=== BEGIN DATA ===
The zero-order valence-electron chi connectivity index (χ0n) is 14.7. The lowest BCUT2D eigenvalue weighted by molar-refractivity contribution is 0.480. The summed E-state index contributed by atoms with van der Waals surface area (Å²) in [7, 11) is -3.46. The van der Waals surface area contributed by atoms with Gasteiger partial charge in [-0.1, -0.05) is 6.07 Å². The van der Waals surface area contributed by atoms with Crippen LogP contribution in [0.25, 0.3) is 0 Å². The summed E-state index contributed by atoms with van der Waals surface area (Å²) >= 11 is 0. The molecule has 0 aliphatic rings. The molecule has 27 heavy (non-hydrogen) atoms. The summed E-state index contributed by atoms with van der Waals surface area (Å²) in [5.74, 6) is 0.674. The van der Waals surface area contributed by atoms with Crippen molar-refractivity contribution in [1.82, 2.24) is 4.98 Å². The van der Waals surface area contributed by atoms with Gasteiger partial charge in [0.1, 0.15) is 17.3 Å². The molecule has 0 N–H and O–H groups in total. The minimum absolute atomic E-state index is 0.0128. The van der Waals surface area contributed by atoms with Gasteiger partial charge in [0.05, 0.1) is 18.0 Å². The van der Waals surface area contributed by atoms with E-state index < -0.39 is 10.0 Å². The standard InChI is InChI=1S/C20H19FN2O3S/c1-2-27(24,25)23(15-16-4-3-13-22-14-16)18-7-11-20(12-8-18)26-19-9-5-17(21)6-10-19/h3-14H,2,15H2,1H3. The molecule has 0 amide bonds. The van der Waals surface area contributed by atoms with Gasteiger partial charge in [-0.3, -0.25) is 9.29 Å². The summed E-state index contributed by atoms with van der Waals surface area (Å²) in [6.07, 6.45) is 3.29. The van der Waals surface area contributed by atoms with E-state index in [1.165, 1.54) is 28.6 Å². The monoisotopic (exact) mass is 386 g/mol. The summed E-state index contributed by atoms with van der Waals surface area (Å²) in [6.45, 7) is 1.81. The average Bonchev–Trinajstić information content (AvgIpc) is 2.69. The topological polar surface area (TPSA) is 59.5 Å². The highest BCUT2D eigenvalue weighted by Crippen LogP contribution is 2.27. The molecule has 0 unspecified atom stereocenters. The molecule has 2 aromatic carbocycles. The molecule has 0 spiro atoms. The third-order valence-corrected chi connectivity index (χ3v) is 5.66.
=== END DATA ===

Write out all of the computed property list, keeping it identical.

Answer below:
The zero-order valence-electron chi connectivity index (χ0n) is 14.7. The lowest BCUT2D eigenvalue weighted by molar-refractivity contribution is 0.480. The summed E-state index contributed by atoms with van der Waals surface area (Å²) in [7, 11) is -3.46. The van der Waals surface area contributed by atoms with Gasteiger partial charge in [-0.1, -0.05) is 6.07 Å². The van der Waals surface area contributed by atoms with Crippen LogP contribution in [0.25, 0.3) is 0 Å². The summed E-state index contributed by atoms with van der Waals surface area (Å²) >= 11 is 0. The molecule has 0 aliphatic rings. The molecule has 27 heavy (non-hydrogen) atoms. The summed E-state index contributed by atoms with van der Waals surface area (Å²) in [5.74, 6) is 0.674. The van der Waals surface area contributed by atoms with Crippen molar-refractivity contribution in [1.82, 2.24) is 4.98 Å². The van der Waals surface area contributed by atoms with Gasteiger partial charge in [0.1, 0.15) is 17.3 Å². The molecule has 0 N–H and O–H groups in total. The minimum absolute atomic E-state index is 0.0128. The van der Waals surface area contributed by atoms with Gasteiger partial charge in [0.05, 0.1) is 18.0 Å². The van der Waals surface area contributed by atoms with E-state index < -0.39 is 10.0 Å². The standard InChI is InChI=1S/C20H19FN2O3S/c1-2-27(24,25)23(15-16-4-3-13-22-14-16)18-7-11-20(12-8-18)26-19-9-5-17(21)6-10-19/h3-14H,2,15H2,1H3. The molecule has 0 amide bonds. The van der Waals surface area contributed by atoms with Gasteiger partial charge in [-0.3, -0.25) is 9.29 Å². The summed E-state index contributed by atoms with van der Waals surface area (Å²) in [6.07, 6.45) is 3.29. The van der Waals surface area contributed by atoms with E-state index in [1.165, 1.54) is 28.6 Å². The monoisotopic (exact) mass is 386 g/mol. The summed E-state index contributed by atoms with van der Waals surface area (Å²) in [6.45, 7) is 1.81. The average Bonchev–Trinajstić information content (AvgIpc) is 2.69. The topological polar surface area (TPSA) is 59.5 Å². The highest BCUT2D eigenvalue weighted by Crippen LogP contribution is 2.27. The molecule has 0 unspecified atom stereocenters. The molecule has 2 aromatic carbocycles. The molecule has 0 spiro atoms. The third-order valence-corrected chi connectivity index (χ3v) is 5.66.